It seems as through Eurasia is taking a fair share of airtime in a world that has plenty of things to talk about. Away from COVID-19, The US Election, Brexit and Chinese trade wars, there has been plenty of tension boiling over in the region. The tensions around Nagorno-Karabakh, Belarus’ protests and the unrest following the Kyrgyz elections provide quite some concern that the region is increasingly becoming unstable and quickly prepared to descend into civil or international war to resolve differences.
Preserving the status quo in Eurasia remains one of Russia’s top foreign policy priorities. While some of the issues may relate to underlying anti-Russian sentiment, most of the actors retain strong ties to the Kremlin and are often dependent on Russia’s loans and support. Furthermore, the countries remain strong trading partners with Russia and there doesn’t seem to be enough anti-Russian feeling (yet) to threaten the influence that the Kremlin has on the region.
That Kyrgyzstan, Central Asia’s only democratic country, remains mired in political turmoil following allegations of widespread voting violations, is a worry though. Leadership competitions are not new in country, and the nation’s first two presidents post-independence in 1991, were forced to flee the country over public protests around vote fraud and corruption. Akayev, who served from 1991 to 2005 is holed up in Moscow while Bakiyev ended up in Minsk. Atambayev spent more than a year in jail following a fierce stand off between him and successor Jeenbekov – the current round of protests appear to have freed him. Only interim president Rosa Otunbayeva appears to have escaped an all too familiar fate for the leadership of the country.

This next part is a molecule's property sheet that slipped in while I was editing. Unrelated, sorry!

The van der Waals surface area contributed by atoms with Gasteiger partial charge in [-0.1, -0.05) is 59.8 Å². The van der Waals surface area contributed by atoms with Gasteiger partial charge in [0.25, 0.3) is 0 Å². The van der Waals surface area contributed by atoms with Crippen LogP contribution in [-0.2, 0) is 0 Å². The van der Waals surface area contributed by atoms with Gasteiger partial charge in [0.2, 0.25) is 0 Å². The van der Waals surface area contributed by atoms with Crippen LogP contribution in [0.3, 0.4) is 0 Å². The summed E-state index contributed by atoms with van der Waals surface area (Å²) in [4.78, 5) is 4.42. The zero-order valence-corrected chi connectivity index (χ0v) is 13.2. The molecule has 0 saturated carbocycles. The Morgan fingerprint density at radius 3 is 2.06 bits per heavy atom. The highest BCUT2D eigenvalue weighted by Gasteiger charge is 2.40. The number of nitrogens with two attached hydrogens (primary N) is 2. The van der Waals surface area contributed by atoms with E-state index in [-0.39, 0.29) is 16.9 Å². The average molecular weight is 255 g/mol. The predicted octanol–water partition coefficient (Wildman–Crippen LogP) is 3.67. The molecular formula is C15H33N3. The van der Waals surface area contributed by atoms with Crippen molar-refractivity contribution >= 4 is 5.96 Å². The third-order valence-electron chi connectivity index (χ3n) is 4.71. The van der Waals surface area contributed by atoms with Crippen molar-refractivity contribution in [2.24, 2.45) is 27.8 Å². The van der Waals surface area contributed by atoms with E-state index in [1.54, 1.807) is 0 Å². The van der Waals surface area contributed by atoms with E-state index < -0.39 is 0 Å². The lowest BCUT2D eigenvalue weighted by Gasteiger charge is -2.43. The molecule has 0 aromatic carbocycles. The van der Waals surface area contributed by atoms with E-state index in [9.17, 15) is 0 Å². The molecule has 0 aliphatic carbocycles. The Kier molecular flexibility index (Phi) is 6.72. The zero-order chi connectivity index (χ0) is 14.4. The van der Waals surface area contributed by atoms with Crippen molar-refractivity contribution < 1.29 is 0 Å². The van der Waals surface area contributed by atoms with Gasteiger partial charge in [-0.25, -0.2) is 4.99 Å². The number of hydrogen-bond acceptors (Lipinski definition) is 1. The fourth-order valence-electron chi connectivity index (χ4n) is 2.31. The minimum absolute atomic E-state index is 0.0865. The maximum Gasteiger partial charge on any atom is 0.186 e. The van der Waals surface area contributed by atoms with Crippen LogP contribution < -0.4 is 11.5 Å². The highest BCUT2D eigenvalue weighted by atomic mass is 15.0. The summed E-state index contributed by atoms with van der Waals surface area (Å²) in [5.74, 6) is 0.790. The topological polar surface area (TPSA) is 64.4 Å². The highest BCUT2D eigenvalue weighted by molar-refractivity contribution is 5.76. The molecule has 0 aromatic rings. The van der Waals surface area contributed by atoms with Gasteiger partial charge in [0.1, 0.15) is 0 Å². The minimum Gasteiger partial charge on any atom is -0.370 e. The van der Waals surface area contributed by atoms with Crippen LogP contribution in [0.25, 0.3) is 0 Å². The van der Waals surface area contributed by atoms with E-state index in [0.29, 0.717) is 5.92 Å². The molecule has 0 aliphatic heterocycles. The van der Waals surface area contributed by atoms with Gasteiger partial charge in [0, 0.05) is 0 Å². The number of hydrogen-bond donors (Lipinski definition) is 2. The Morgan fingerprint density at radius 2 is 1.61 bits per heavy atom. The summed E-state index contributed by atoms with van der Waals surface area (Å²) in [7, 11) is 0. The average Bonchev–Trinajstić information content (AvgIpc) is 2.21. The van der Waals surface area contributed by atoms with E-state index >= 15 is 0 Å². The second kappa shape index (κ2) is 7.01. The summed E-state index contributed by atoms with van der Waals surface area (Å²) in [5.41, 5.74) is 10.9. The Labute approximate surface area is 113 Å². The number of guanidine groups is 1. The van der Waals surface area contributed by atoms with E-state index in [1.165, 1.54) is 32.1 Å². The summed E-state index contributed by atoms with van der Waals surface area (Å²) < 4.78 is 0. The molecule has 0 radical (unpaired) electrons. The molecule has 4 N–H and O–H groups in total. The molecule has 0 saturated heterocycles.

Kyrgyzstan has dramatically improved its voting procedures over the past decade in a move that none of the surrounding countries have followed – there is not yet much real political competition in Kyrgyzstan’s neighbours. To that extent Kyrgyzstan has been leading the way in bringing in the democratic way of life for its citizens, led by its people’s determined contributions. One must hope that the struggle of its people for the freedoms, rights and aspirations to live in such a democracy will not be in vain.
Meanwhile in Belarus, the news of rigged elections will have surprised few. The response though of violent protests did raise a few eyebrows. Demonstrators filled the streets in numbers that until recently would have bene unimaginable, while President Lukashenko showed no sign of stepping down, arming himself to the teeth in a bid to show confidence but which portrayed more a lack of it. His moves remain unpredictable, with the latest ploy to put forward a puppet opposition for “negotiations” by visiting jailed members of the political opposition for discussions. This move was latched onto by Western media as the first signs of an olive branch – it isn’t.
Finally, Nagorno-Karabakh. This shockingly sad flare up of relations after relative quiet adds further fuel to the fire of events in the region. Worse, it now threatens a humanitarian disaster. There are fresh attacks, impacting more than just the soldiers, but destroying homes and lives and defying hopes of ending the immediate conflict in the enclave. The hopes from a Russian-brokered ceasefire have somewhat faded as I write this and the escalation has so far killed more than 700 people, including 80 civilians.
It feels as though the whole region is back to being on a knife edge – one sincerely hopes that these localised flare ups do not turn into something bigger or more destructive that could set back the progress of the last three decades of progress since independence. All this at a time when economies are likely to be shattered from the fallout of the Coronavirus pandemic.